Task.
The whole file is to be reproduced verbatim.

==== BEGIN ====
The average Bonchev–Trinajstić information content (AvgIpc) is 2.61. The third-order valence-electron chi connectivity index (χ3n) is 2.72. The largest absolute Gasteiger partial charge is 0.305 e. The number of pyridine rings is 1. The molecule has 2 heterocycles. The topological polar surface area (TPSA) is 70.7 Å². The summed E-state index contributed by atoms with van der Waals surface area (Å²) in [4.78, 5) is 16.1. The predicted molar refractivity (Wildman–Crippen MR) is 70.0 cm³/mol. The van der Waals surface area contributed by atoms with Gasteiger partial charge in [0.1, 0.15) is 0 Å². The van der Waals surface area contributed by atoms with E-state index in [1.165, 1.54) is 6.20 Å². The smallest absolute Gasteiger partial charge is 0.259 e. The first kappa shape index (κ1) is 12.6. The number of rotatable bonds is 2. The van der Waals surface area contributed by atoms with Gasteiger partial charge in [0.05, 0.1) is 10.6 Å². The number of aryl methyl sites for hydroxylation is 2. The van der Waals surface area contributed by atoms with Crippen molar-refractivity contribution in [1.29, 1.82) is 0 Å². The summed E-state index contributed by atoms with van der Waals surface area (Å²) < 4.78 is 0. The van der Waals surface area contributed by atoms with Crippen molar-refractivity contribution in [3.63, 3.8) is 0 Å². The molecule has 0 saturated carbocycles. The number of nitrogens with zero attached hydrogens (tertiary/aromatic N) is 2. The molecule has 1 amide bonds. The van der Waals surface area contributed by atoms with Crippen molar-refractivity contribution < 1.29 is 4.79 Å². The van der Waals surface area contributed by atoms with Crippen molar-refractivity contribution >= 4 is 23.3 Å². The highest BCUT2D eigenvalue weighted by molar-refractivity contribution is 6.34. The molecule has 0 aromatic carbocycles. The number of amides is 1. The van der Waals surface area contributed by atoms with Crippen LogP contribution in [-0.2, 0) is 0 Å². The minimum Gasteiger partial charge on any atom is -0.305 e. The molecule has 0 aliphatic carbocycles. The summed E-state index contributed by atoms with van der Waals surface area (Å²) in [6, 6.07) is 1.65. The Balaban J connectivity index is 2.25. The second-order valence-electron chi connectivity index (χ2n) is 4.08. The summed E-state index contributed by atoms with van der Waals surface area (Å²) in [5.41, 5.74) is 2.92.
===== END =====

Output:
The average Bonchev–Trinajstić information content (AvgIpc) is 2.61. The third-order valence-electron chi connectivity index (χ3n) is 2.72. The largest absolute Gasteiger partial charge is 0.305 e. The number of pyridine rings is 1. The molecule has 2 heterocycles. The topological polar surface area (TPSA) is 70.7 Å². The summed E-state index contributed by atoms with van der Waals surface area (Å²) in [4.78, 5) is 16.1. The predicted molar refractivity (Wildman–Crippen MR) is 70.0 cm³/mol. The van der Waals surface area contributed by atoms with Gasteiger partial charge in [0.1, 0.15) is 0 Å². The van der Waals surface area contributed by atoms with E-state index in [1.165, 1.54) is 6.20 Å². The smallest absolute Gasteiger partial charge is 0.259 e. The first kappa shape index (κ1) is 12.6. The number of rotatable bonds is 2. The van der Waals surface area contributed by atoms with Gasteiger partial charge in [0.05, 0.1) is 10.6 Å². The number of aryl methyl sites for hydroxylation is 2. The van der Waals surface area contributed by atoms with Crippen molar-refractivity contribution in [1.29, 1.82) is 0 Å². The summed E-state index contributed by atoms with van der Waals surface area (Å²) < 4.78 is 0. The van der Waals surface area contributed by atoms with Crippen molar-refractivity contribution in [3.63, 3.8) is 0 Å². The molecule has 0 saturated carbocycles. The number of nitrogens with zero attached hydrogens (tertiary/aromatic N) is 2. The molecule has 1 amide bonds. The van der Waals surface area contributed by atoms with Crippen molar-refractivity contribution < 1.29 is 4.79 Å². The van der Waals surface area contributed by atoms with Crippen molar-refractivity contribution >= 4 is 23.3 Å². The highest BCUT2D eigenvalue weighted by molar-refractivity contribution is 6.34. The molecule has 0 aromatic carbocycles. The number of amides is 1. The van der Waals surface area contributed by atoms with Crippen LogP contribution in [-0.2, 0) is 0 Å². The minimum Gasteiger partial charge on any atom is -0.305 e. The molecule has 0 aliphatic carbocycles. The summed E-state index contributed by atoms with van der Waals surface area (Å²) in [6, 6.07) is 1.65. The Balaban J connectivity index is 2.25. The second-order valence-electron chi connectivity index (χ2n) is 4.08. The summed E-state index contributed by atoms with van der Waals surface area (Å²) in [5.41, 5.74) is 2.92.